Deych would plead with managers to feed the birds and let them roam; sometimes they would oblige.
“Mostly they’d tell me it’s not tzaar baalei chaim because conditions were no worse from what the chickens were used to in the food industry,” she said.
Seeing that practitioners commonly swung the chickens by their wings, Deych would explain that broiler chickens, bred for their meat, had a particularly heavy body and weak wings and by swinging it that way they were tearing the bird’s tendons.
“Every year I’d see little kids tell their parents, ‘The bird is crying!,’ and the parents would say ‘No, it’s singing. It’s happy to help us,’ ” she recalled. “I’d come over and tell them the kid is right.”
'Crazy chicken lady'
Contradicting parents in front of their children did not make her popular, but it did earn her the title of “the crazy chicken lady.”
Despite her efforts, kapparot operations grew. Considering that a chicken costs as little as a few dollars but reportedly can sell as a vehicle for atonement for up to $30, it’s not surprising.
Among the biggest kapparot sites in Brooklyn is the one in Crown Heights, near the Chabad world headquarters. In 2007, People for the Ethical Treatment of Animals sent a formal complaint to New York City’s Department of Health along with a video showing live chickens being thrown into garbage bags to suffocate along with the dead.
Rabbi Avi Shafran, director of public affairs for the haredi Orthodox Agudath Israel of America, acknowledged in 2009 that there had been “inexcusable” situations in which animals were not treated properly.
In 2007, Shafran’s group enlisted a group of rabbis to supervise the main kapparot centers and ensure that the ceremony confirms to both Jewish law and municipal regulations. But the problems persisted.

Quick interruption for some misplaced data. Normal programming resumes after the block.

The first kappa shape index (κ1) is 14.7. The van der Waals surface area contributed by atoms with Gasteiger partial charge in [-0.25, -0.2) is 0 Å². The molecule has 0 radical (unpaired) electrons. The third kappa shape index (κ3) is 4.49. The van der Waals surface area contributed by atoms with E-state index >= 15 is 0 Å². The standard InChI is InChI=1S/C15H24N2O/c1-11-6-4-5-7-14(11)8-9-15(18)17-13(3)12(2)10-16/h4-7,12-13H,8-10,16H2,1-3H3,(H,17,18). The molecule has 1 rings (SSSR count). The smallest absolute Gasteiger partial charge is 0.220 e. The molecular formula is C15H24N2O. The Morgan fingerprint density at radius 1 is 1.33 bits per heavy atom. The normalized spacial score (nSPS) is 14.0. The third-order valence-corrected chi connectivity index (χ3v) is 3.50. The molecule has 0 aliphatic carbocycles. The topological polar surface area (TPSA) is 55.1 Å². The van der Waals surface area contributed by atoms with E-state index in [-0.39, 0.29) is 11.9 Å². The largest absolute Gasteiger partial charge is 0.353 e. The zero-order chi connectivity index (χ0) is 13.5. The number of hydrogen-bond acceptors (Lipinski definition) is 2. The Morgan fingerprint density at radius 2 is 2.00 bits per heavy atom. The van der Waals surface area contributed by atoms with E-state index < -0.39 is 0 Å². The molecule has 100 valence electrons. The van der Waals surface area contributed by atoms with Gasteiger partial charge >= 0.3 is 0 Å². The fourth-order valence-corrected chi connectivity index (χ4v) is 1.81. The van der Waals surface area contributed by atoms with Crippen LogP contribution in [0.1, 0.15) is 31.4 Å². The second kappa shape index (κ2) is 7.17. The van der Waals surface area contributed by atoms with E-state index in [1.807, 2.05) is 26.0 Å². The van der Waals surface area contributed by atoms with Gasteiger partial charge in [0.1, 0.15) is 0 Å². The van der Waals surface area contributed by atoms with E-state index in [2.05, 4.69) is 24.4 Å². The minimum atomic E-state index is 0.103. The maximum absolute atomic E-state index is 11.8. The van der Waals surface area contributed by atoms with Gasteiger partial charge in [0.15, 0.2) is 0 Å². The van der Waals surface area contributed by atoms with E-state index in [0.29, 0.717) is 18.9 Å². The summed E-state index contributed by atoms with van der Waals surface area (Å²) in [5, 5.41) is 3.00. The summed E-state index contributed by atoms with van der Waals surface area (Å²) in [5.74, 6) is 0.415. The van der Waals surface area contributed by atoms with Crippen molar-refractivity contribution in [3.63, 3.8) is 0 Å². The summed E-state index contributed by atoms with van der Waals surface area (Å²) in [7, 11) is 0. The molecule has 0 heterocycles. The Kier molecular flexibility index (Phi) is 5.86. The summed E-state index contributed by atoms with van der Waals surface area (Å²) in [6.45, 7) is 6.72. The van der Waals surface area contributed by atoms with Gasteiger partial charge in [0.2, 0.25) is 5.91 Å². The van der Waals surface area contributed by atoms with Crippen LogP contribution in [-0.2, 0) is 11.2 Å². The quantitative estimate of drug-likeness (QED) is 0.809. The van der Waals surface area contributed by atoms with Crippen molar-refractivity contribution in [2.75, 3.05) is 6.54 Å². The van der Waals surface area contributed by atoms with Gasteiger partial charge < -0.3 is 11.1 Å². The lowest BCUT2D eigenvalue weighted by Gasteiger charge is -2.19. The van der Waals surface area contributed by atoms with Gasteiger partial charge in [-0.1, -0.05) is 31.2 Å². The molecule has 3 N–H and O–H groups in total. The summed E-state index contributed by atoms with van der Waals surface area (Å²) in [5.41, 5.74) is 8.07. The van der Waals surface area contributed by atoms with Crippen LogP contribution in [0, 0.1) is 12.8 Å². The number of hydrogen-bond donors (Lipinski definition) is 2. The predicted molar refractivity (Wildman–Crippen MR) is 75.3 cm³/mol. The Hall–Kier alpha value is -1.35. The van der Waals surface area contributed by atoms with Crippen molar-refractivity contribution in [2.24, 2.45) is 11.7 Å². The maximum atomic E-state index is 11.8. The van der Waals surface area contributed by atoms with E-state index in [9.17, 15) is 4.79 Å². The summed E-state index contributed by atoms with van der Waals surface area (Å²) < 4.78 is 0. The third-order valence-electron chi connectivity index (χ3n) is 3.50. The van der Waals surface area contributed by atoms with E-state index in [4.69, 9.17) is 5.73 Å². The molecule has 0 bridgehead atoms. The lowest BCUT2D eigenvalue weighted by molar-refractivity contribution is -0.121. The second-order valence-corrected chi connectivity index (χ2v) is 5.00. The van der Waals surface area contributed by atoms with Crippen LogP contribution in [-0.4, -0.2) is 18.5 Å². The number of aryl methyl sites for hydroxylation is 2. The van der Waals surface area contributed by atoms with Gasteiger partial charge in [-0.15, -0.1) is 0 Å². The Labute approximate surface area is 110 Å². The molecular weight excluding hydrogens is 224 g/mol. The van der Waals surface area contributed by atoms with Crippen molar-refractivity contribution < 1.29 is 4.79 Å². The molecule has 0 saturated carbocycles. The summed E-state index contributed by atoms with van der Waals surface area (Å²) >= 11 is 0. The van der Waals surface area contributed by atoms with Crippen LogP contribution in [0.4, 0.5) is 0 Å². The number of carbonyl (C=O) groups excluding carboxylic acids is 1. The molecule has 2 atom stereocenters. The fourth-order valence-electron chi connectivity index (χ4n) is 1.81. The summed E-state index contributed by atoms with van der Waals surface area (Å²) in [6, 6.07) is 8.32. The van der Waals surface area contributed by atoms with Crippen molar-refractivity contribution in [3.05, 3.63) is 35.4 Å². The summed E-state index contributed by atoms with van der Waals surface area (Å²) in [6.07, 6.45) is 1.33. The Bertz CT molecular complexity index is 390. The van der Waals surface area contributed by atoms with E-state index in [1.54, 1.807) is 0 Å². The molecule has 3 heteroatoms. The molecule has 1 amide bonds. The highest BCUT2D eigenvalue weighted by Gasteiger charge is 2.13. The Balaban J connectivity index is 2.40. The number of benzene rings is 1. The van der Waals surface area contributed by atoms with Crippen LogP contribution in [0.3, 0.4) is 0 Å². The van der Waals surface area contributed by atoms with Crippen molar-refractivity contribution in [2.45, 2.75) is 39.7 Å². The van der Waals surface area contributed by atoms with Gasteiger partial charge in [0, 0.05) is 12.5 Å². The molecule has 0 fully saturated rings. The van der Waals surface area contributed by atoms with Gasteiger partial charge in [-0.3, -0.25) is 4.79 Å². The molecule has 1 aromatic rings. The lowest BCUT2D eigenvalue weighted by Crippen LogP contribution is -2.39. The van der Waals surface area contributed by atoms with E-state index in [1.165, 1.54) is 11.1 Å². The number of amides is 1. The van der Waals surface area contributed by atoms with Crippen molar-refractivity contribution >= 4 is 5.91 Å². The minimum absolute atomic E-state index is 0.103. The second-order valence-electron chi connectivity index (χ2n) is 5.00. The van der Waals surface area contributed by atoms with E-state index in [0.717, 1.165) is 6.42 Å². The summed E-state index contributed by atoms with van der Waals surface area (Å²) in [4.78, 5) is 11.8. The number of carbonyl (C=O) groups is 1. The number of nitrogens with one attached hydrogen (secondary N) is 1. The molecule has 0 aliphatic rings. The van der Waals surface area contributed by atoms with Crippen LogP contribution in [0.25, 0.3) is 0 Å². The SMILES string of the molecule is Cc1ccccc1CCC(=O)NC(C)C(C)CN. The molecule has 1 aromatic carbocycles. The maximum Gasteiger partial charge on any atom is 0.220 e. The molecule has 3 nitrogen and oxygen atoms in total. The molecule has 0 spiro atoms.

In 2012, the Los Angeles Jewish Journal reported that $50,000-$100,000 worth of chicken meat was found in dumpsters around the city. In Israel, Jerusalem authorities centralized kapparot in four supervised locations and closed down others after complaints from residents. And in Tel Aviv, residents petitioned the mayor to stop the ceremonies altogether after dead chickens were found in trash cans.
As public awareness grew, Deych’s views were taken more seriously. In 2010, she joined forces with Karen Davis, president of United Poultry Concerns, a nonprofit promoting good treatment of domestic fowl.
Together they helped form the Alliance To End Chickens As Kaporos, which holds yearly protests near kapparot sites in New York and Los Angeles.
The same year the alliance was formed, Rabbi Shlomo Aviner, the head of the Ateret Yerushalayim yeshiva in Israel, joined Israel’s largest animal rights organization in a campaign against the use of chickens for kapparot. By 2012, he was joined by other prominent Israeli rabbis, including Yuval Cherlow and the late Menachem Froman.
All of which has Deych hopeful that the practice is in its death throes.
“This year,” she said, “I’ve already had practitioners tell me you’re right, I’m not doing this anymore.”